I wished Glenn Plummer, who played James Smith, the caricature of the nonthreatening empathetic-black-guy, the only African American in the movie, had been interviewed. I can’t help but wonder if that scene with Smith and Nomi, groin to groin, crotch to crotch, grinding kinetically on that chair, was the incendiary blasphemy of a reigning filmdom taboo at the time. Similar in dynamics, though not in substance buy maybe a little in style, to those contemporary blasphemies that inspired lynch mobs, pogroms, bloodletting, annihilations and/or attempts there of, throughout American history

I don’t believe the heart of the volcanic repugnance against SHOWGIRLS was rooted in its moviemaking. I recall reading about the heat that Raquel Welch took – as well as special attention from the FBI – for her romantic interlude with Jim Brown in 100 RIFLES.

Mchale, I sure in hell am not blaming you for not interviewing Plummer, nor of what I consider your adroit selection of interviews regardless of the decisions about whom to interview and those who didn’t want to be interviewed.  YOU DON’T NOMI opens that door that can let other filmmakers with  bravado and instincts to step into this breech.



I never gave much thought if any to seeing SHOWGIRLS when it opened way back when. I don’t recall the venom and vituperative hullabaloo of scorn and vilification. That black hole in my memory mostly like results from my taste in films back then: Really good sci-fi, horror, action, action adventure, mostly general release films – violence. Mann, Gilliam, Romero, Fincher, Stone, Scorsese, Raimi, Corman, Bigelow, Franklin, Craven, Boyle, Petersen, Rodriguez, Lee, Carpenter, Friedkin, the Scotts brothers, Kubrick – I could get pumped for word any of their movies being released.

I’m guessing that I might have regarded SHOWGIRLS as a skin flick. Whatever. About that time, I was working on projects about the injustices in the juvenile and criminal justice systems inflicted on kids: Kids who killed their parents, kids who kill, kids on death row. And I was studying the Diagnostic and Statistical Manual of Mental Disorders, fifth edition AKA DSM V, and additional medical texts to hold my own interviewing psychiatrists and psychologists and the kids who were the subject of my projects.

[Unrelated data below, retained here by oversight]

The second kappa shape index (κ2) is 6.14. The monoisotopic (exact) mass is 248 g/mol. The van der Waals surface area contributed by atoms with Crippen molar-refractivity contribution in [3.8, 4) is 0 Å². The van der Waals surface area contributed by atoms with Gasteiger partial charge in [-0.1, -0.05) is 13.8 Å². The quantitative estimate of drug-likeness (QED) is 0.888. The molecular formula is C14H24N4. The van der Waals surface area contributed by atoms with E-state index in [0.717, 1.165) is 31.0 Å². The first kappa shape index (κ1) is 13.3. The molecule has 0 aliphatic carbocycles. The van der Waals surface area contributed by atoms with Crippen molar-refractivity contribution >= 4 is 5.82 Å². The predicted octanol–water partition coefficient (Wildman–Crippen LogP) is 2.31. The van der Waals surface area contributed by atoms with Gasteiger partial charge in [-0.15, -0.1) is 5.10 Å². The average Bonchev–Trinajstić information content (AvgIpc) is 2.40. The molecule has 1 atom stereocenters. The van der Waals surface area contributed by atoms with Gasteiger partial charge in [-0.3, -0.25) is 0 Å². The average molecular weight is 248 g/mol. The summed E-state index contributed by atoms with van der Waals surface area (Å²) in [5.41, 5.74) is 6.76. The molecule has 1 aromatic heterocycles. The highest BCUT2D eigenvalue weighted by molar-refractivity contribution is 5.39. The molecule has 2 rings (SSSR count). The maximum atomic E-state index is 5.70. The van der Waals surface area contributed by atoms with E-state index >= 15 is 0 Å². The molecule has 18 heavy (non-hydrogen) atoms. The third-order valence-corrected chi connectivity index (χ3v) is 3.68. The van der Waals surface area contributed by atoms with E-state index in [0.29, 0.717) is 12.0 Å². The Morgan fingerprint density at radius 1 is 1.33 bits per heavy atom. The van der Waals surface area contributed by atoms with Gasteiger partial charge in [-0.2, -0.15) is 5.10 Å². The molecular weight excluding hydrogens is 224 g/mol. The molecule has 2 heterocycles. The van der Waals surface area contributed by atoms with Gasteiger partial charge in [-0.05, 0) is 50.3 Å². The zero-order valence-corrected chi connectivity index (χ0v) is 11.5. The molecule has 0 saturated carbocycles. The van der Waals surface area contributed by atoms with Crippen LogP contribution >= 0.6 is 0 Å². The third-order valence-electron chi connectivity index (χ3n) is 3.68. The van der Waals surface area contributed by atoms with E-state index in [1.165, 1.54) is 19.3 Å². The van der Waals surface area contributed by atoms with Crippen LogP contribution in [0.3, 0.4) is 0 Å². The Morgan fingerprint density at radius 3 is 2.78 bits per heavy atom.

You’d be surprised at the number of shrinks and therapists and others of their ilk whose licenses should have been reviewed if not revoked. That goes for lawyers, too. Some I interviewed and others whose legal work were in court records should have had their licenses reviewed if not revoked.



Which brings me to this kindred spirit for YOU DON’T NOMI. I recall the Twilight Zone experiences for my book, “Unspeakable Acts: The Ordeal of Thomas-Waters Rimmer,” William Morrow & Co., 1993. It was selected by the New York Times for its Notable Books of the Year, 1993. Before that, however, it had gone through a T-Zone meat grinder of inexplicable voraciousness. Mixed reviews? Not a problem. But factual errors and inaccurate information in Publishers Weekly and Kirkus Reviews made me want to scream.

One critic said too much time was wasted trying to find the cause of death of the mother of the central character in the book. That was one of the main reasons for the book. A flawed autopsy report listed cause of death as natural causes. The Harvard psychiatrist who did the first book review for the Times pounced on Unspeakable Acts because she didn’t like that way I went about doing my interviews. A book reviewer for the Plain Dealer in Cleveland, Ohio, didn’t like my interviewing approach either but at least wrote that the book was an important read about evils of male child sexual abuse. Hint: The main protagonist, I discovered belatedly, was suffering from PTSD and had been unwisely advised by his lawyer and his psychologist to participate in a book publishing project.

The publicist, a freelancer, hired by William Morrow & Co. told me that she wasn’t doing any publicity for the book because of the negative Plain Dealer review and that she would only reconsider if I got a Times review – and she said she believed that wouldn’t happen. She wanted to spend her valuable time promoting Howard Raines’ “Fly Fishing Through the Midlife Crisis.”

She would later tell an executive producer of the Phil Donohue Show that I wasn’t available to be booked for the show. As I was walking out of the studio of a Cleveland CBS network affiliate that contacted me and not the publicist, the producer of the show pulled me aside and told me that the publicist was trying to sabotage promotion of the book.

The William Morrow publicist was a monster but the editors and copyeditors who worked on it were very supportive. Except one who tried to keep the book from being published because it made her recall her younger years when she was sexually abused by a family member.  Will wonders ever cease? Me, I worry about unceasing nightmares.


There were other reviews, positive, but in small publications that didn’t get much attention.

Kindred spirit. I list here some informative information about film reviews and film reviewers and their ecosystems. Diversity in this area of filmdom is still problematic but back in 1995 and in subsequent years, pathetic.

Must Reading 1

Must Reading 2


Gregg W. Morris can be reached at